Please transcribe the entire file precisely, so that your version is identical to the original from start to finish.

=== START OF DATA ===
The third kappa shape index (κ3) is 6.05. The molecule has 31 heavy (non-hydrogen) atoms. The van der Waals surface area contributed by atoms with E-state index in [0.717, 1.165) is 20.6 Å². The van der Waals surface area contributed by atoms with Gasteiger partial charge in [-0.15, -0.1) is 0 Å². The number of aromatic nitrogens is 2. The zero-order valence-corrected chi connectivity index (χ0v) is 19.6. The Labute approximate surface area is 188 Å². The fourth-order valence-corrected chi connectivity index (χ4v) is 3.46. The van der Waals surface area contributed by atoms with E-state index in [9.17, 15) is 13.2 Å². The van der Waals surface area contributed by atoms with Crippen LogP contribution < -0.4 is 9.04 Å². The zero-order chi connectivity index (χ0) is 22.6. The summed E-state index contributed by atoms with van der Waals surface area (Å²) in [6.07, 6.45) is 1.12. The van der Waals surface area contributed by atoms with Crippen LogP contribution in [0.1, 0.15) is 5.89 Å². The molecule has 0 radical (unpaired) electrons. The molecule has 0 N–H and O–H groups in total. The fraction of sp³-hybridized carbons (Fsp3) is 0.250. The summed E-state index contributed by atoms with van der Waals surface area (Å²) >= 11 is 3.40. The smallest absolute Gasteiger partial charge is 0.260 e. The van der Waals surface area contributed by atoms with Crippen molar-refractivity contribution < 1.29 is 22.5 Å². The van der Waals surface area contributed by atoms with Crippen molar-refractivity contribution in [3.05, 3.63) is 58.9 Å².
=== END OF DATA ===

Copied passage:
The third kappa shape index (κ3) is 6.05. The molecule has 31 heavy (non-hydrogen) atoms. The van der Waals surface area contributed by atoms with E-state index in [0.717, 1.165) is 20.6 Å². The van der Waals surface area contributed by atoms with Gasteiger partial charge in [-0.15, -0.1) is 0 Å². The number of aromatic nitrogens is 2. The zero-order valence-corrected chi connectivity index (χ0v) is 19.6. The Labute approximate surface area is 188 Å². The fourth-order valence-corrected chi connectivity index (χ4v) is 3.46. The van der Waals surface area contributed by atoms with E-state index in [9.17, 15) is 13.2 Å². The van der Waals surface area contributed by atoms with Crippen LogP contribution < -0.4 is 9.04 Å². The zero-order chi connectivity index (χ0) is 22.6. The summed E-state index contributed by atoms with van der Waals surface area (Å²) in [6.07, 6.45) is 1.12. The van der Waals surface area contributed by atoms with Crippen LogP contribution in [0.1, 0.15) is 5.89 Å². The molecule has 0 radical (unpaired) electrons. The molecule has 0 N–H and O–H groups in total. The fraction of sp³-hybridized carbons (Fsp3) is 0.250. The summed E-state index contributed by atoms with van der Waals surface area (Å²) >= 11 is 3.40. The smallest absolute Gasteiger partial charge is 0.260 e. The van der Waals surface area contributed by atoms with Crippen molar-refractivity contribution < 1.29 is 22.5 Å². The van der Waals surface area contributed by atoms with Crippen molar-refractivity contribution in [3.05, 3.63) is 58.9 Å².